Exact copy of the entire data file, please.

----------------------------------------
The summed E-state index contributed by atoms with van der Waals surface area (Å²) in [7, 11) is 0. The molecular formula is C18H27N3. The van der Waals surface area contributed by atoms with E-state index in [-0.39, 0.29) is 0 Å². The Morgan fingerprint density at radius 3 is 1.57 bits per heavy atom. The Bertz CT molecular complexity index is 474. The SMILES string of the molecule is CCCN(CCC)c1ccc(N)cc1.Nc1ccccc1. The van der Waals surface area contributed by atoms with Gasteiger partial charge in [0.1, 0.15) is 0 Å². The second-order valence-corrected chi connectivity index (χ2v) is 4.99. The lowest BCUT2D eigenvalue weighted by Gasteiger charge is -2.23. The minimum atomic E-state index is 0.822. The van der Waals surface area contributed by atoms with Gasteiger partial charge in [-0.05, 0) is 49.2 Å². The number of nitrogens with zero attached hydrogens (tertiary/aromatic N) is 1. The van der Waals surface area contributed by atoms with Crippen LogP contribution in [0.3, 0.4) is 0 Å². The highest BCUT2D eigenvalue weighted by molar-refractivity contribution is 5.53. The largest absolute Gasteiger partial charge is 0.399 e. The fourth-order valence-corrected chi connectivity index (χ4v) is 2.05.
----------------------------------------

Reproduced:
The summed E-state index contributed by atoms with van der Waals surface area (Å²) in [7, 11) is 0. The molecular formula is C18H27N3. The van der Waals surface area contributed by atoms with E-state index in [-0.39, 0.29) is 0 Å². The Morgan fingerprint density at radius 3 is 1.57 bits per heavy atom. The Bertz CT molecular complexity index is 474. The SMILES string of the molecule is CCCN(CCC)c1ccc(N)cc1.Nc1ccccc1. The van der Waals surface area contributed by atoms with Gasteiger partial charge in [0.1, 0.15) is 0 Å². The second-order valence-corrected chi connectivity index (χ2v) is 4.99. The lowest BCUT2D eigenvalue weighted by Gasteiger charge is -2.23. The minimum atomic E-state index is 0.822. The van der Waals surface area contributed by atoms with Gasteiger partial charge in [-0.05, 0) is 49.2 Å². The number of nitrogens with zero attached hydrogens (tertiary/aromatic N) is 1. The van der Waals surface area contributed by atoms with Crippen LogP contribution in [0.3, 0.4) is 0 Å². The highest BCUT2D eigenvalue weighted by molar-refractivity contribution is 5.53. The largest absolute Gasteiger partial charge is 0.399 e. The fourth-order valence-corrected chi connectivity index (χ4v) is 2.05.